This strategy was used on the Park Modern building with great success. Homeowners and tenants are attracted to the appealing shops like Ten Pachi and Herkimer Coffee which keep the sidewalk active and engaging throughout the day. The building is constantly buzzing with activity, and the value of the living units above benefit from that activity accordingly.

[Photo by BUILD LLC]

3. Provide amenities to the neighborhood to garner goodwill and support.
Homeowners, renters, and the surrounding community understand the advantages of local amenities and the type of ground-floor retail mentioned above can do double duty. Spaces that build character within the building and neighborhood are commonly the types of businesses that offer services or luxuries to the neighborhood. Such amenities can include anything from open space and playgrounds to bike shops and restaurants.

A coffee shop serving locally roasted beans and fresh pastries along with a design-minded salon are both amenities that attract regulars and build trust and cooperation in our own community. In many ways these spaces have become the living room of the neighborhood.

[Photo by Aaron Leitz]

4. Provide amenities to the residences to build community.
Similar to the above example, when occupied by the right businesses, the ground-floor retail can offer services and luxuries to the homeowners and renters in the building. Other offerings can be designed for the sole use of building occupants such as common areas, which by definition are indoor or outdoor areas set aside in a building’s square footage specifically for use of building occupants. While this shared square footage is required in larger developments, it’s important to some degree in all buildings. This type of space promotes the organization of holiday parties, summer barbecues, and other events that promote community and camaraderie.

While the Park Modern isn’t large enough that it triggers the Seattle Municipal Code required community space, we added in a design component to serve a similar purpose. The terraces on the top floor are unusually large and feature easily removable screens between units. Removal of the terrace screens allows the entire top floor terrace to become one large party space which is used for annual summer dinners, impromptu gatherings, and the occasional wedding party.

Similarly, the parking garage has been retrofitted with a small urban gym and bike repair area. This isn’t glossy or marketable, but does add real intrinsic value for the building community.

[Photo by BUILD LLC]

5. Get out in front of the development.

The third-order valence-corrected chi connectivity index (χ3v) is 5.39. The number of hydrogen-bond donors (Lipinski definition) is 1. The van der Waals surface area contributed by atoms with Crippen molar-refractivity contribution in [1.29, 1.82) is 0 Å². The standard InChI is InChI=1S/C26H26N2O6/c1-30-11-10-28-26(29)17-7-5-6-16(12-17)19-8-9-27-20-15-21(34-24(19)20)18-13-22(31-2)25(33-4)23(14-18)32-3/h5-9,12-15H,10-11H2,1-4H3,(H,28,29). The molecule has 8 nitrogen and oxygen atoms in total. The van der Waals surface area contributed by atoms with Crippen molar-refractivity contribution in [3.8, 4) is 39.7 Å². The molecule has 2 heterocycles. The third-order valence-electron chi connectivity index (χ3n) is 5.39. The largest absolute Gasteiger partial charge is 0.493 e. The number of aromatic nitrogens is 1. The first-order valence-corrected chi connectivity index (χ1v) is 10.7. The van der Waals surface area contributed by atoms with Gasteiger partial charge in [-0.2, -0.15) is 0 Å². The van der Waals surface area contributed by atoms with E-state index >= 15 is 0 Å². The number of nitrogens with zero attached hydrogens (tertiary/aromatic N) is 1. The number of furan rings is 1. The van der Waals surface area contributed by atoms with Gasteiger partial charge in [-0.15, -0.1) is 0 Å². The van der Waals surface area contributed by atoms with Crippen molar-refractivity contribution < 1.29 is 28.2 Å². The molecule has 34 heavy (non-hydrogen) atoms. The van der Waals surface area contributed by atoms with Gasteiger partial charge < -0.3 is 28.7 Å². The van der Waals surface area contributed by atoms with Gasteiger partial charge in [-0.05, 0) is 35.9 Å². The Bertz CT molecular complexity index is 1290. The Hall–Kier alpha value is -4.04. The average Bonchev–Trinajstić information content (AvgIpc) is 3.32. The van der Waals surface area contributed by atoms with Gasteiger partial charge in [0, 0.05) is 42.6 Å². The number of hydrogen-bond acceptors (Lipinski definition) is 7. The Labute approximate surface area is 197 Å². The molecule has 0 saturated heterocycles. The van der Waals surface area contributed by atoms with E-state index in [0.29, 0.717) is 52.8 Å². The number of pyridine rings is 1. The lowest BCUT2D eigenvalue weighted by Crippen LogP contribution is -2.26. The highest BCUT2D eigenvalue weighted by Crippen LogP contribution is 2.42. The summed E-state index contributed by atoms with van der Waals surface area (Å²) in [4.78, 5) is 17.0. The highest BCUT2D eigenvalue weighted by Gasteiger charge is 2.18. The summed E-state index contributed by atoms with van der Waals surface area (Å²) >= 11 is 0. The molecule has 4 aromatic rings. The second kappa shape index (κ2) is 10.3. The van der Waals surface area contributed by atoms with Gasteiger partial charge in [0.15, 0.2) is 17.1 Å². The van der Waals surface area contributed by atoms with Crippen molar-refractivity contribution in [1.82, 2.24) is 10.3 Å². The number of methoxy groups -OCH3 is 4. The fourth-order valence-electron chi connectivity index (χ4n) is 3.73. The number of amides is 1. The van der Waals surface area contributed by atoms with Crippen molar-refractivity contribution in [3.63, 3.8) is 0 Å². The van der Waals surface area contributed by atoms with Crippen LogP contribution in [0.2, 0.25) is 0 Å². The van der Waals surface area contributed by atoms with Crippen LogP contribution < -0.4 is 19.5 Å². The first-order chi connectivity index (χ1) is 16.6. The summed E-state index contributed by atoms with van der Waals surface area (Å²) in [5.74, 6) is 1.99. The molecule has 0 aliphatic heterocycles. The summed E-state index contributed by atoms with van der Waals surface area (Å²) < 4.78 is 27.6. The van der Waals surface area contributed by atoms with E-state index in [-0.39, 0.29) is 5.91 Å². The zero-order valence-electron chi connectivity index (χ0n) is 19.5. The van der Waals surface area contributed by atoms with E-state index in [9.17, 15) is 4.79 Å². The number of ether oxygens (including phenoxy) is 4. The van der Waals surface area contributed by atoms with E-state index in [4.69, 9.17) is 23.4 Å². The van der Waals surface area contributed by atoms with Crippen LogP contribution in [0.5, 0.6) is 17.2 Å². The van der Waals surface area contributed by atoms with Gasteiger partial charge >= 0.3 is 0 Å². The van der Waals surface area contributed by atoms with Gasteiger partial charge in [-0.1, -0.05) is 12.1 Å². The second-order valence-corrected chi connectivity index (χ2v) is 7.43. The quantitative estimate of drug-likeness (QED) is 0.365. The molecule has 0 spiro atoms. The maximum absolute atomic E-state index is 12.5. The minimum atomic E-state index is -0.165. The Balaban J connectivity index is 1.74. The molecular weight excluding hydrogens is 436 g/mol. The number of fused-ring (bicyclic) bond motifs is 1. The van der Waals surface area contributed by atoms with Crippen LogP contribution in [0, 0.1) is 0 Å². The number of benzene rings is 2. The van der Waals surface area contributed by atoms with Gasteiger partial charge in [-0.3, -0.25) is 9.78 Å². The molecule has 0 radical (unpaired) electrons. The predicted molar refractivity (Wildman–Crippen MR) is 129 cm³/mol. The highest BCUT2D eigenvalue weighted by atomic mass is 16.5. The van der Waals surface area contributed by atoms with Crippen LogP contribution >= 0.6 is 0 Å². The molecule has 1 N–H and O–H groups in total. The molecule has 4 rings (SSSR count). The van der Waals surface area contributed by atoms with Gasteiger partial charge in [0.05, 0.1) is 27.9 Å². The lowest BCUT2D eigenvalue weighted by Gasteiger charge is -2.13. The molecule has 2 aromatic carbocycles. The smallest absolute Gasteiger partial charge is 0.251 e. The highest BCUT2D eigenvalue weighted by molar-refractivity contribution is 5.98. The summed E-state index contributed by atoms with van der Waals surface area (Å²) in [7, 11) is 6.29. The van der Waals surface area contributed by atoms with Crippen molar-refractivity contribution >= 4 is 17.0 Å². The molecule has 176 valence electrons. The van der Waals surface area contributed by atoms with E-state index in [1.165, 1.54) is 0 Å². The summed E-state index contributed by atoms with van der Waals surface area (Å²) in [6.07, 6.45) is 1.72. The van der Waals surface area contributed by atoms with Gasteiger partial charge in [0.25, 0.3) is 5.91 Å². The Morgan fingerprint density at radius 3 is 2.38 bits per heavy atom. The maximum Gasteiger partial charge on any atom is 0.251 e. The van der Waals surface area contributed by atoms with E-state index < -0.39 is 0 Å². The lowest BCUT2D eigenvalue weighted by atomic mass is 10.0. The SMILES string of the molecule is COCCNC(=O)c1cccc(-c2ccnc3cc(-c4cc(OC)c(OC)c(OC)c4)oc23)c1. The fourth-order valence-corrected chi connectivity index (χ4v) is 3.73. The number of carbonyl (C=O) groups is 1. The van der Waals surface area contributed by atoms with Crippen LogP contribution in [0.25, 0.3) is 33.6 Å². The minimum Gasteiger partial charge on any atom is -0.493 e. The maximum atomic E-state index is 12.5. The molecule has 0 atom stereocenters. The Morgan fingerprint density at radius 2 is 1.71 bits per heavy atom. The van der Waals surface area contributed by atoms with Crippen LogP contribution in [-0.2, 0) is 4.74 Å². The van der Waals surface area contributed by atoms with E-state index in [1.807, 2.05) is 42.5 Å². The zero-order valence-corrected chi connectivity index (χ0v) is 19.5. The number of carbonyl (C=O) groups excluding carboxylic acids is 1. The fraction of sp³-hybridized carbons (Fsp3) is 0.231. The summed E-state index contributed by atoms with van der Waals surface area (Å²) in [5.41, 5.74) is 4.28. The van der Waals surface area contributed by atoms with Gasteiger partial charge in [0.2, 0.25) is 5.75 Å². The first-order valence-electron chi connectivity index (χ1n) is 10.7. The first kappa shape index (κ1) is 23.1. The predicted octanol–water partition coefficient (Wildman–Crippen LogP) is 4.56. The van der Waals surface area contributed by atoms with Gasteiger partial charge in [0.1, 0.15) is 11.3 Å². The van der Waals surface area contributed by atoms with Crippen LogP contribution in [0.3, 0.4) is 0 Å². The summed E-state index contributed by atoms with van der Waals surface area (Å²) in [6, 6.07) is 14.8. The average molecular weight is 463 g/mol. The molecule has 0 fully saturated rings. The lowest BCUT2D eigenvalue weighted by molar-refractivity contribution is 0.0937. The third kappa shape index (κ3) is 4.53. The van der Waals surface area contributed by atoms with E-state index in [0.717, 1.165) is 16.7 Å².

When a new project is beginning, it goes without saying that the community will be curious. While there is information on file at the city for a new project, this information doesn’t necessarily speak to the character and quality of a development. And once that Land Use sign goes up announcing a proposed development, people typically want a better feel for what will be built there. The internet is most people’s first step in the information gathering process, and this is a prime opportunity to direct them to well-curated information about a project. Without providing genuine data to engines like Google, the material gathered from an internet search is left up to chance or opinion, and often results in erroneous information. We’re constantly encouraging architects, builders, and developers to advance their social media presence. Building an online audience and staking out territory on the web can be a very beneficial communication tool. Once a social media presence has been established, information about a development can quickly gain traction and even become the primary source of that information on the web.

On this 8th anniversary of the BUILD Blog, along with subsequent social media platforms we’ve added to the fold, we’ve learned a ton about the power and value of these tools. A healthy following on the blog, as well as our Facebook, Twitter, and Instagram accounts allow any of our new projects to gain immediate traction online. These platforms allow a little known, early-stage projects to be introduced to a built-in audience and go on to attract a ton of web traffic. The resulting traffic translates to elevated search engine rankings, making it that much easier for anyone to find out about the projects with a casual search.

Stay tuned for our next post on development strategies, focusing on the specifics of building design and regulatory agency systems.

Cheers from Team BUILD